WASHINGTON (AP) — The Senate on Tuesday confirmed the nomination of Lael Brainard to a four-year term as vice chairman of the Federal Reserve, elevating her to the Fed’s No. the central bank’s toughest fight against inflation in four decades.
His confirmation came in a 52-43 vote in the Senate, with seven Republicans and all Democrats present voting in favour. President Joe Biden had nominated Brainard in November.
The relatively close vote reflects the increasingly partisan atmosphere in Congress and nationally that is now engulfing the nominating process of the Fed, an independent institution that has sought to stay above politics. The last time Brainard, a longtime Democratic official, stood before the Senate in 2014, her nomination to the Fed Board of Governors was approved 61-31.
In another sign of division, a procedural vote on whether to consider Biden nominating economics professor Lisa Cook to a position on the Fed board was defeated on Tuesday on partisan lines. , delaying a final Senate vote on his nomination.
The delay in reviewing Cook, who, if confirmed, would become the first black woman to serve on the Fed board, has drawn angry recriminations from senators from both parties, including statements suggesting racial bias from Senate Republicans.
Why has death row inmate Melissa Lucio’s execution been delayed?
HOUSTON (AP) — The execution of Melissa Lucio is overturned. At least for now.
Lucio, 52, was due to be executed by lethal injection on Wednesday for the death of his 2-year-old daughter Mariah in Harlingen, a town of about 75,000 people on the southern tip of Texas.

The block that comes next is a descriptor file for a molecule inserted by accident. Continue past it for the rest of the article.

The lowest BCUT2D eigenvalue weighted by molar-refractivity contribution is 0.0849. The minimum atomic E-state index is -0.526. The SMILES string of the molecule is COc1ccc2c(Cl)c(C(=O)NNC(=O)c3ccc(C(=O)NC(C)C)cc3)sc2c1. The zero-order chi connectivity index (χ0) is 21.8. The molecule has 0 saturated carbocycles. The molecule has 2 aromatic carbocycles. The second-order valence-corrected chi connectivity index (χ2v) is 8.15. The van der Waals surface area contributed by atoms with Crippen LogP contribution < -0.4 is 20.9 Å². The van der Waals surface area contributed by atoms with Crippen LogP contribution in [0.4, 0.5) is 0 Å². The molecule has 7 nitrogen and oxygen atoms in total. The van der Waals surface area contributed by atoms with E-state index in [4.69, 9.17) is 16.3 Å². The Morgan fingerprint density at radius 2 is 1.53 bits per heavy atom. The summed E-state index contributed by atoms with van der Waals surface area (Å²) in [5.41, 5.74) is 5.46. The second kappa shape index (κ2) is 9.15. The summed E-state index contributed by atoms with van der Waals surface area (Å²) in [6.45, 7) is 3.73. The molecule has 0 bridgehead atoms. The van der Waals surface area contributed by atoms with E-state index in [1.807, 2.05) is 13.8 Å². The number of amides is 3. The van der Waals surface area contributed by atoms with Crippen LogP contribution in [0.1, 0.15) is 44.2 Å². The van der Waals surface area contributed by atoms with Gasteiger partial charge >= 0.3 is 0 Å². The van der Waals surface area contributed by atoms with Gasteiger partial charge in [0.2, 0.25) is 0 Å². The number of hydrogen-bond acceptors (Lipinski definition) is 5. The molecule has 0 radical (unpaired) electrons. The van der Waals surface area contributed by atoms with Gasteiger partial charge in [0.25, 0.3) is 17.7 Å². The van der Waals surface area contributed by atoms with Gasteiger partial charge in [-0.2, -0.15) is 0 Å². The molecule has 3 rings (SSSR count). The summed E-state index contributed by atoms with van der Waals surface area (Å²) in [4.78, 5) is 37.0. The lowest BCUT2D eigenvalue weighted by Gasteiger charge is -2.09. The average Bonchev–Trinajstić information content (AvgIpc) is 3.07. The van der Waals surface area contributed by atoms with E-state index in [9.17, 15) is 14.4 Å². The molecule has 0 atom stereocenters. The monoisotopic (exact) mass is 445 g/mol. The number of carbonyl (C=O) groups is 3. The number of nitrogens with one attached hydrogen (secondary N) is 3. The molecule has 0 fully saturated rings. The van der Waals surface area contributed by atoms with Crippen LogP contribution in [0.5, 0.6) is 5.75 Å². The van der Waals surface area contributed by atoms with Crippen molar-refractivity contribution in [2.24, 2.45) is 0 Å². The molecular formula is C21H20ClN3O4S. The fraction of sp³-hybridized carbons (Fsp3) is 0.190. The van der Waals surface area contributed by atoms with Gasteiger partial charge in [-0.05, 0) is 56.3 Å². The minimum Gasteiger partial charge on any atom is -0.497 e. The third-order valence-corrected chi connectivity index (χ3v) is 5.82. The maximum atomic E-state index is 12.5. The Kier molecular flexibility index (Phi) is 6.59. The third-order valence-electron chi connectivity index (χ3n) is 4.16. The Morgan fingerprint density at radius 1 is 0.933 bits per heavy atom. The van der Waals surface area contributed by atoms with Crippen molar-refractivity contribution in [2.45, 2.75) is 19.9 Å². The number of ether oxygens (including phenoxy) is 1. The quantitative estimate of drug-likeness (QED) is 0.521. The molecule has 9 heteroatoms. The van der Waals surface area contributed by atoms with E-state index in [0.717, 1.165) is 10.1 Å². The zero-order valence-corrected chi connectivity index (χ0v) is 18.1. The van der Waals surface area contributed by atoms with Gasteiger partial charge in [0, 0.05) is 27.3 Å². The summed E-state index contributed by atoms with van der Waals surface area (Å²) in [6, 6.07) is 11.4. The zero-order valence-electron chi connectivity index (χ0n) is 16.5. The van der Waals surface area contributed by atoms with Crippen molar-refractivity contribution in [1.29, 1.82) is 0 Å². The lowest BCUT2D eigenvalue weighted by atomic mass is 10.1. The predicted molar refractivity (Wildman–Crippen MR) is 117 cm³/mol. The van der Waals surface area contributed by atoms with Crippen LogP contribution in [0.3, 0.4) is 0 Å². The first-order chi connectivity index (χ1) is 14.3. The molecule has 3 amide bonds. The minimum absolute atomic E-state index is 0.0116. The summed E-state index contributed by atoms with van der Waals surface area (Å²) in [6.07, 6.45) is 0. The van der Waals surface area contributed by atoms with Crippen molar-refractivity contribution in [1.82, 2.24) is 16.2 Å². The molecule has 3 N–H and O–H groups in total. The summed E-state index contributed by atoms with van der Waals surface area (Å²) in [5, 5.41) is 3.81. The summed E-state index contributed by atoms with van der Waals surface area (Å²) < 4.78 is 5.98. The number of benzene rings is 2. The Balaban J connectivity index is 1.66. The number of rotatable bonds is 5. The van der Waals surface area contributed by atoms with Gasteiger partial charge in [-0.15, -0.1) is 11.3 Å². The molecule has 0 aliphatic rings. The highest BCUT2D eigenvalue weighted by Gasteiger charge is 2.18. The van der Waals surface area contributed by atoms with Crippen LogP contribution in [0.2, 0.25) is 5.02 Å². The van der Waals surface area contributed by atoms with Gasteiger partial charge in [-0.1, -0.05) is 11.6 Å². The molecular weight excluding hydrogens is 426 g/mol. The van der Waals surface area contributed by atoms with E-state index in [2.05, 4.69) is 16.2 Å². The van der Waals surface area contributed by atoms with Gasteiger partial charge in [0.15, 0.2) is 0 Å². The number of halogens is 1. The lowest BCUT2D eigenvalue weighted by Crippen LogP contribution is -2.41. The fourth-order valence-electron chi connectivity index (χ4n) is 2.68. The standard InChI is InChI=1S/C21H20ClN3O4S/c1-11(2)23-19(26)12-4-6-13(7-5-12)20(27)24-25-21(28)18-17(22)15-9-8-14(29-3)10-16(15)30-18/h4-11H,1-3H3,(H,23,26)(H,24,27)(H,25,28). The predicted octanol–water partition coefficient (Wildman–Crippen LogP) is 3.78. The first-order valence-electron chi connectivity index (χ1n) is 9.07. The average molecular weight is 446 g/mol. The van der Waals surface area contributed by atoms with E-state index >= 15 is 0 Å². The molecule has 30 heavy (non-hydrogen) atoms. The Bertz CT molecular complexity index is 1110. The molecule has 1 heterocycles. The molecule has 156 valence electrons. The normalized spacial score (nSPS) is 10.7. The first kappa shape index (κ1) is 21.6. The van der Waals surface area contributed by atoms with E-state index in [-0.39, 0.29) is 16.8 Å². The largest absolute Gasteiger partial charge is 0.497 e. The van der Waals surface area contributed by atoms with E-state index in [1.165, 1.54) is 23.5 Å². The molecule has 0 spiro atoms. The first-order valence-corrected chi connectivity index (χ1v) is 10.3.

The Texas Court of Criminal Appeals intervened on Monday, granting the request of Lucio’s lawyers a stay of execution so that a lower court could consider allegations that new evidence showed Mariah’s injuries, including a blow. to the head, were caused by a fall down a steep staircase. .
Nearly half of the jurors who sentenced her to death for the 2007 death of one of her 14 children had called for her execution to be halted and for a new trial. Many lawmakers and celebrities such as Kim Kardashian, a criminal justice reform advocate, and Amanda Knox – an American whose murder conviction in the death of a British student in Italy was overturned – have rallied behind the because of Lucia. Prosecutors, however, argue that the girl was abused.
Lucio’s lawyers had filed various legal actions to stop his execution. She also had a clemency petition before the Texas Board of Pardons and Paroles, which was to review her case on Monday. Republican Gov. Greg Abbott could also have played a role this week in deciding Lucio’s fate. If ultimately put to death, Lucio would be the first Latina executed by Texas since 1863 and the first woman the state has put to death since 2014.